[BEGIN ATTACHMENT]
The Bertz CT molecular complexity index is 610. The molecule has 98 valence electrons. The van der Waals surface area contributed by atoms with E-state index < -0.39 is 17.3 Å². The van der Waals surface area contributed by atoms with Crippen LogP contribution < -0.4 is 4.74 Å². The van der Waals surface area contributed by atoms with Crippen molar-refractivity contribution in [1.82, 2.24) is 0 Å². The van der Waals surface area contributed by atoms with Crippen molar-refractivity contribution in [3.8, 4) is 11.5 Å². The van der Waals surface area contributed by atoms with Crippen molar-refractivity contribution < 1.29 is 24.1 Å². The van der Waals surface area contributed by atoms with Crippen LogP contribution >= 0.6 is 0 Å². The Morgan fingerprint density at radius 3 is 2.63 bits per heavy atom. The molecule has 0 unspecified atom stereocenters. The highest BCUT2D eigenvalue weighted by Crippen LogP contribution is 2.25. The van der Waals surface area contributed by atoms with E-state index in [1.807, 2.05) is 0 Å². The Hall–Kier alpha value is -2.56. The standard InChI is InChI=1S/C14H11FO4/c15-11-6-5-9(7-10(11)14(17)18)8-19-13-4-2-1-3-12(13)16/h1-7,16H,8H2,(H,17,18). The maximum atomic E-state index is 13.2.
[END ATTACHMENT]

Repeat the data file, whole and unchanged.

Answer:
The Bertz CT molecular complexity index is 610. The molecule has 98 valence electrons. The van der Waals surface area contributed by atoms with E-state index < -0.39 is 17.3 Å². The van der Waals surface area contributed by atoms with Crippen LogP contribution < -0.4 is 4.74 Å². The van der Waals surface area contributed by atoms with Crippen molar-refractivity contribution in [1.82, 2.24) is 0 Å². The van der Waals surface area contributed by atoms with Crippen molar-refractivity contribution in [3.8, 4) is 11.5 Å². The van der Waals surface area contributed by atoms with Crippen molar-refractivity contribution < 1.29 is 24.1 Å². The van der Waals surface area contributed by atoms with Crippen LogP contribution >= 0.6 is 0 Å². The Morgan fingerprint density at radius 3 is 2.63 bits per heavy atom. The molecule has 0 unspecified atom stereocenters. The highest BCUT2D eigenvalue weighted by Crippen LogP contribution is 2.25. The van der Waals surface area contributed by atoms with E-state index in [1.807, 2.05) is 0 Å². The Hall–Kier alpha value is -2.56. The standard InChI is InChI=1S/C14H11FO4/c15-11-6-5-9(7-10(11)14(17)18)8-19-13-4-2-1-3-12(13)16/h1-7,16H,8H2,(H,17,18). The maximum atomic E-state index is 13.2.